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12 May 2008

Pirates are 9-5 so far this month!

Finally! A winning record is on our radar!

The Pirates are now an amazing (well, for the Pirates anyhow) 20-21. They go into Wrigley today to see if they can improve their record for the month of May. Unfortunately, they have had a tough time against the Cubbies this season. Hopefully, we can turn it around tonight. They seem to be getting key hits at the right times. I feel they are weathering their injuries fairly well. I would love to see us pull above .500 this far into the season. We will see though!

Maholm has chance to end road woes

ST. LOUIS -- They say things are always better at home. You know, comforts such as mom's cooking and sleeping in your own bed.

Add Paul Maholm's results to that list.

Maholm's numbers on the road compared to his home stats this season have been like night and day.

One has been superb. The other, leaving much left to be desired.

As Maholm looks to seal a third consecutive series win for the Bucs, he'll also be trying to buck a trend of dismal road performances. His last road win came on Aug. 23 of last season, even though he has made five road starts since then. Maholm's numbers during that span are not impressive: The lefty has lasted just 19 2/3 innings and allowed 32 earned runs.

This season, Maholm has dropped all three road starts, accounting for all of his losses. Contrasting to the 9.60 ERA Maholm has on the road this season is his 2-0 record and 2.05 ERA at home. Opponents are hitting .394 against him on the road, while they have hit below the Mendoza line (.200) in Maholm's starts at PNC Park.

While Maholm knows that he needs to develop more consistency on the road, he has insisted all season that his road results are bound to change and don't have anything to do with a change in approach.

Maholm will look to limit his pitch count, a problem that has plagued him in each of his road starts this season. And he'll look to limit the damage early -- he has allowed five and six runs, respectively, in the first two inning of each of his past two starts.

Maholm has never made a start in the Cardinals' home park. In four career starts against St. Louis, however, Maholm has allowed just six earned runs over 23 2/3 innings.

While the lefty will be trying to break his own personal road losing streak, he'll also be looking to continue a stellar streak of starting pitching by the Pirates over the past week.

The team's 7-1 record over the past eight games has been fueled by its starters. Not including a spot start by John Van Benschoten on Monday, Pirates starters are a combined 5-1 with a 3.47 ERA during that span.

Pitching matchup
PIT: LHP Paul Maholm (2-3, 4.79 ERA)
If Maholm hadn't tried an unwise defensive play in his last start, he may well have finished six innings of work without giving up a run. Instead, his attempt to try to snag a grounder led to four Giants runs in and a no-decision for Maholm. The lefty ran up a high pitch count early, but retired the last seven hitters he faced and did well in keeping the ball down. Maholm is 1-2 with a 2.28 ERA in three starts against St. Louis.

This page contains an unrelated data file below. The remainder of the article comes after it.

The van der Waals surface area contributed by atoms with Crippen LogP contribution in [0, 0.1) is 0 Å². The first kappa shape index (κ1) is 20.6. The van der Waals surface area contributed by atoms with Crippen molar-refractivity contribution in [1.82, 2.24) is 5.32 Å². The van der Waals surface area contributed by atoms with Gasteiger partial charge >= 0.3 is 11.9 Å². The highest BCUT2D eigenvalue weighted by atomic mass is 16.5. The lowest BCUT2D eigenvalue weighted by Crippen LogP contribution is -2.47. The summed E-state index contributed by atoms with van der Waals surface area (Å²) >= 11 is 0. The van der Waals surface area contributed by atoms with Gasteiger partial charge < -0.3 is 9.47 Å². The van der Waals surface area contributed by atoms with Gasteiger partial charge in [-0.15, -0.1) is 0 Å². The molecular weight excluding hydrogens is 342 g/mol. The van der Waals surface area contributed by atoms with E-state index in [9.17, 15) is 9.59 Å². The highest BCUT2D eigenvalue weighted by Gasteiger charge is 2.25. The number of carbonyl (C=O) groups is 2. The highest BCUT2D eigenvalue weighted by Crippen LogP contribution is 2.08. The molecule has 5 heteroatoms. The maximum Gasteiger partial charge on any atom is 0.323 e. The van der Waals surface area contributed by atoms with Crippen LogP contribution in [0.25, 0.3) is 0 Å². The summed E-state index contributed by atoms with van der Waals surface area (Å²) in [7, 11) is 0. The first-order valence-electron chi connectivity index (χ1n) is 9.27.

STL: RHP Todd Wellemeyer (3-1, 3.56 ERA)
Wellemeyer deserved better after allowing only a pair of unearned runs in six solid innings Friday in Milwaukee, but Isringhausen blew his fifth save with two outs in the ninth, and Milwaukee rallied for a victory.

Well, We Lost...Doesn't Mean We Have To Like It!

Well, Van Benschoten sent to Triple-A because of this game. Check out the link attached to the title. It looked like Hudson had our number that whole second game like Duke had the Braves in the first game.

Fast Facts

• The Braves avoided being swept by the Pirates for the first time since Sept. 1-3, 1978.

• Pittsburgh snapped its longest winning streak since taking 10 straight from June 25-July 5, 2004. The Pirates had won six in a row.

• The Braves, who own the majors' worst road record at 5-14, put an end to their seven-game road skid.

PITTSBURGH -- The Pirates boarded a flight to St. Louis on the heels of an 8-1 loss to the Braves in the second game of a doubleheader on Monday, but there was no sour taste left by how this most recent homestand ended.

"It's not a bad ending," said Adam LaRoche, whose two-run homer in Game 1 helped to seal the Pirates' 5-0 win in that game. "This just happened to be the last one before we leave. All in all, it was a great homestand. They weren't really lucky wins. I think we outplayed them."

Trying to cap off a perfect homestand with a sweep of the Braves, John Van Benschoten couldn't mirror the success of the Pirates' starters over the past week. And when he stumbled early, so did the Pirates.

However, looking past Van Benschoten's struggles, the Pirates couldn't be more content with how this seven-game stretch played out.

It started with a sweep of the struggling Giants, a club not expected to do much this season. But winning the first three in a four-game series against perennial contenders, the Braves, did more than just up the total in the win column. After skidding to three losses against the Nationals, this pick-me-up has the Pirates believing that they have the potential to compete with the best.

"They are obviously a very respected team," LaRoche added. "So, to come in and take three out of four is a big step for us."

When Monday's Game 1 win gave the Pirates a six-game winning streak -- the longest for the team since it reeled off 10 consecutive wins back in 2004 -- they saw themselves back at just one game under .500 for the first time since April 18.

"It was a great homestand for us," manager John Russell said. "We feel pretty good about how we're playing the game, and we realize that if we get all the pieces working together we're a pretty good ballclub.

Added Jason Bay: "That was a big series for us. I've said it before, and I'll say it again, we're going to go as far as our pitchers take us."